The SDGs are just getting interesting – what needs to happen next to make them have impact?
I spent a day in Madrid last week talking to Spanish aid wonks (it was cold and wet, in case you’re feeling jealous). One of the
main topics of conversation was the post 2015 process, and it convinced me that I need to move on a bit from my previous rejection of the whole process as a waste of breath. We are where we are – there has been a huge investment from (some) political leaders, and (a lot of) global civil society in a big conversation about the ‘world we want’. What happens next?
As Claire Melamed has argued, that is a positive in itself. OK, but what determines whether that big conversation leaves a legacy, and in ten years time is affecting how decision makers behave? The MDGs’ main impact was on the quantity and quality of aid, but aid is of declining importance in all but a shrinking pool of aid-dependent economies. What else have the SDGs got in the locker?
One way that the SDGs could remain relevant is by influencing global norms along, say, the lines of CEDAW, but I don’t think they are designed to achieve that – unlike UN Conventions, the SDGs have no process of ratification, followed by incorporation into national law.
Which leaves something more intangible – can the SDGs gain traction over the decisions and priorities of national governments, South and North? As a way of boiling all this down, maybe the research question should be – how could the SDGs help an official in Bihar who wants to tackle open defecation to get greater support for her work?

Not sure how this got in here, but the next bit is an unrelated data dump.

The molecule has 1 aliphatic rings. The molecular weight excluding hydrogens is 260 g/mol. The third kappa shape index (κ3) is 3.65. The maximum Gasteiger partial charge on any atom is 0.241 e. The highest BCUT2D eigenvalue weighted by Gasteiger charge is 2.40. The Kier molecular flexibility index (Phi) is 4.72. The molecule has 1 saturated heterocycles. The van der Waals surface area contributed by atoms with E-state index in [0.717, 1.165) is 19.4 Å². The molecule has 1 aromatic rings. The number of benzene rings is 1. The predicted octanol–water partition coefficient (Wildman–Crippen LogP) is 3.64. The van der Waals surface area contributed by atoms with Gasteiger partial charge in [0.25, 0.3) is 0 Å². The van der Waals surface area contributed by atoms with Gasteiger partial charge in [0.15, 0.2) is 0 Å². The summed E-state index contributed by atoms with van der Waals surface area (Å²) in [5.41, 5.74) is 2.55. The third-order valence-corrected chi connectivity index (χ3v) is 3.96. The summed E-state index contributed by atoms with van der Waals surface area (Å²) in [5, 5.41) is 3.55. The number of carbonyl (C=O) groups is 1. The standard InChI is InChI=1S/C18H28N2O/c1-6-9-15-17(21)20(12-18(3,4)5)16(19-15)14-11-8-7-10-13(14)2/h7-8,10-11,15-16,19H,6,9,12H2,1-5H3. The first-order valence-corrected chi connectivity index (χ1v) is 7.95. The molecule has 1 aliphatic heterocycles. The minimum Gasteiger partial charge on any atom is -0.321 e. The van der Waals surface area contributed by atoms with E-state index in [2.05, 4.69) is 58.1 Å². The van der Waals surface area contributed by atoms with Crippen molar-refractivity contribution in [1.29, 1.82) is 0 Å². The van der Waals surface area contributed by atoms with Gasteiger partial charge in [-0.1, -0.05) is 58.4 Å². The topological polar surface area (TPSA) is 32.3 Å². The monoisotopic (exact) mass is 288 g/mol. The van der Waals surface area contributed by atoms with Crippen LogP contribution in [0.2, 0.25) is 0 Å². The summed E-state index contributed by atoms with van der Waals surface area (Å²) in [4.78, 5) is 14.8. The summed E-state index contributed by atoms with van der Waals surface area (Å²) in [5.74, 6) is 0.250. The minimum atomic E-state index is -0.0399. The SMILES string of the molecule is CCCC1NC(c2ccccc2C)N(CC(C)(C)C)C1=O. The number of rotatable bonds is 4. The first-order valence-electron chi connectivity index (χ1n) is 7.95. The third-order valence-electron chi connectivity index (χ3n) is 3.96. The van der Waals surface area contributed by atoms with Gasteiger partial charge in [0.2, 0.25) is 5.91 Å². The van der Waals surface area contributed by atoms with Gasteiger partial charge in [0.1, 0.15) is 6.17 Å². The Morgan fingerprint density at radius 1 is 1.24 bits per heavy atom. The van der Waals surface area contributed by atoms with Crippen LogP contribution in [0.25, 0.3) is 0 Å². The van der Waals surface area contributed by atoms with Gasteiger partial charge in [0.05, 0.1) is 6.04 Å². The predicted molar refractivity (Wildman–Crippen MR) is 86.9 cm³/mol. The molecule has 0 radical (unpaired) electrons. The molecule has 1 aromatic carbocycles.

Some of the Spanish wonks wanted to meet the challenge head on – if Spain signs up to the SDGs, then campaigners should ask the government to set explicit targets and timetables for reducing inequality and a hundred other good things that are in the draft. Ain’t gonna happen – not in Spain, where government negotiators see the SDG negotiations as about ‘them’ not ‘us’, but non aid-dependent governments in developing countries are equally unlikely to sign up – why should they?
The alternative is a more softly softly approach, designing the process of monitoring and reporting to generate steadily increasing pressure on governments to go further than they would otherwise have done.
In 2012 my very crude answer on this was ‘league tables’ – pit India against Bangladesh and let civil society and media use local rivalry and shame to push for action. But how else can the SDGs be ‘converted into public policy’, as one speaker in Madrid put it? Factors could include:
Picking the right indicators: ones that can be collected and updated regularly, that mean something to normal people, which measure important stuff. (I’m not sure ‘yay, the Gini has fallen by 0.4% since last year’ passes either of the first two tests, by the way). Perhaps use perception indicators like those on corruption used by Transparency International – ‘does your government work in the interests of poor people?’ But the data geeks are all over the indicator discussion like a rash, so let’s move on.